It is a key skill. Sometimes it is ignored; this is the point. It is not seen as a core part of the job, because the fundamental sets of measures are about dealing with people who are coming through the door.

Q447 Debbie Abrahams: I want to build on the points Graham has made about conditionality and the focus on offflow. First of all, in relation to training, some jobseekers have said-these are personal experiences as well as documented experiences-the longer term training they want to do is being prevented in terms of the conditionality they have as a claimant. What are your views on that and how it could be overcome?

Lena Tochtermann: This is not something we have had a great deal of feedback on. If you are talking about some of the proposals we have seen through party conferences recently, one of the issues we see on our side is that people want to move into training, but when they train for more than 16 hours-I believe that is the number-they are seeing their benefit reduced.

We are seeing a slight disincentive to stay in training, whereas for some people training might be the right option to help them move into a sustainable job outcome. We would certainly support this being changed.

Kevin Green: We have not come across it as a major issue, but clearly if people are putting their hand up and saying, "I am not getting a job, because I do not have the skills; I want to do some skills training," we need to find a way of supporting them as best we can. That is absolutely right.

Q448 Debbie Abrahams: I do not know if you are aware of the Association of Colleges suggesting that the key performance measures could be more closely aligned to BIS’s targets around skills training and so on. I do not know whether you had a comment around that.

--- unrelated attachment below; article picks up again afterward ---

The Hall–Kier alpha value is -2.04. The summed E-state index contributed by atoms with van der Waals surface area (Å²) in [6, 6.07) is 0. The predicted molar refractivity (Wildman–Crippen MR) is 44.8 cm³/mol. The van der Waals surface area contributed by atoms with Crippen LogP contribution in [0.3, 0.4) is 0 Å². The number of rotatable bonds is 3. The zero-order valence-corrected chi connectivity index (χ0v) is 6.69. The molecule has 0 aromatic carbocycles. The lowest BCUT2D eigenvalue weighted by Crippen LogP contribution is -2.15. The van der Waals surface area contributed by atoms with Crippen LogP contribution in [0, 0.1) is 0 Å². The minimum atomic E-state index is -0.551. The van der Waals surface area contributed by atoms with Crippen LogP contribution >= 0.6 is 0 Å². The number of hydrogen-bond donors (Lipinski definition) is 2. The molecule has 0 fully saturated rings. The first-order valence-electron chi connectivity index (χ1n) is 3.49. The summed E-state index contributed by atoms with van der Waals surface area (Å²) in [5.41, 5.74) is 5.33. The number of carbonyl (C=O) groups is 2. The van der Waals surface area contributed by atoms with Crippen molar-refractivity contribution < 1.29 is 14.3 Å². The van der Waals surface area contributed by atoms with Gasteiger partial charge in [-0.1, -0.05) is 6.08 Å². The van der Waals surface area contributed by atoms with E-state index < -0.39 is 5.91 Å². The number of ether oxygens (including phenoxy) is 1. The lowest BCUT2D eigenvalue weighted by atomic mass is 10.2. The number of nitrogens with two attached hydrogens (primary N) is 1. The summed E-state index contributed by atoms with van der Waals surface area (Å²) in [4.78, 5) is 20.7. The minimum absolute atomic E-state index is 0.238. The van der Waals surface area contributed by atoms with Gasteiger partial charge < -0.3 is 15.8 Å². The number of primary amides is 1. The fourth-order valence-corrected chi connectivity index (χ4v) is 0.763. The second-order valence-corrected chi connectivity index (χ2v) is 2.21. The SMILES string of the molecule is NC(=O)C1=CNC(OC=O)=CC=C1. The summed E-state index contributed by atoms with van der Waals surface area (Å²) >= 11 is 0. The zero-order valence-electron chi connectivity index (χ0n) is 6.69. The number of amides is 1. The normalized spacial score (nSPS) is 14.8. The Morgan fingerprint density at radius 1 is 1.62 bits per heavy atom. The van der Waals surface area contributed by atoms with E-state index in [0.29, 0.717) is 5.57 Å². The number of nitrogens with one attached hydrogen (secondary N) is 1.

Kevin Green: One of the things that we do get feedback on from our members and employers is that, quite often, they will find that local colleges are providing training that does not match the local jobs that are available. Clearly, there is something here about trying to get good-quality labour market information at a local level, where people are looking not only at where the jobs are now, but where they are coming-and they are trying to make the training match those.

I went to see a Work Programme provider who is a member of ours. They are the best performing Work Programme provider and they are doing fantastic stuff. They have got sheds on business parks and, basically, they have partitioning that they can move around. I went to the one in Birmingham and they were training people to be croupiers. It was bizarre. They had tables set out and they said, "There is huge demand for people to do this job and you can actually train them to do it."

The ability to get a local provider to flex their training so that they are actually training people to have a great opportunity to go into jobs at the end of a three or fourweek period is fantastic. You need that agility. The problem with colleges is they think, "We have always done hairdressing, so we will carry on doing hairdressing," even if there are no hairdressing jobs in the local community. There is something about making sure everybody has good labourmarket information, so that you are trying to match the jobs and the training together and you are encouraging people to take those opportunities.

Q449 Graham Evans: What was the provider you mentioned?

Kevin Green: Staffline is the recruitment company and EOS is the Work Programme provider. It is run by Staffline, who are one of our members, and it is the best performing Work Programme provider. It works on this principle of having flexible space in which it can create training. They look at the local labour market; they go and talk to employers and find out what they are looking for; they then make the training as applicable as they can for that labour market.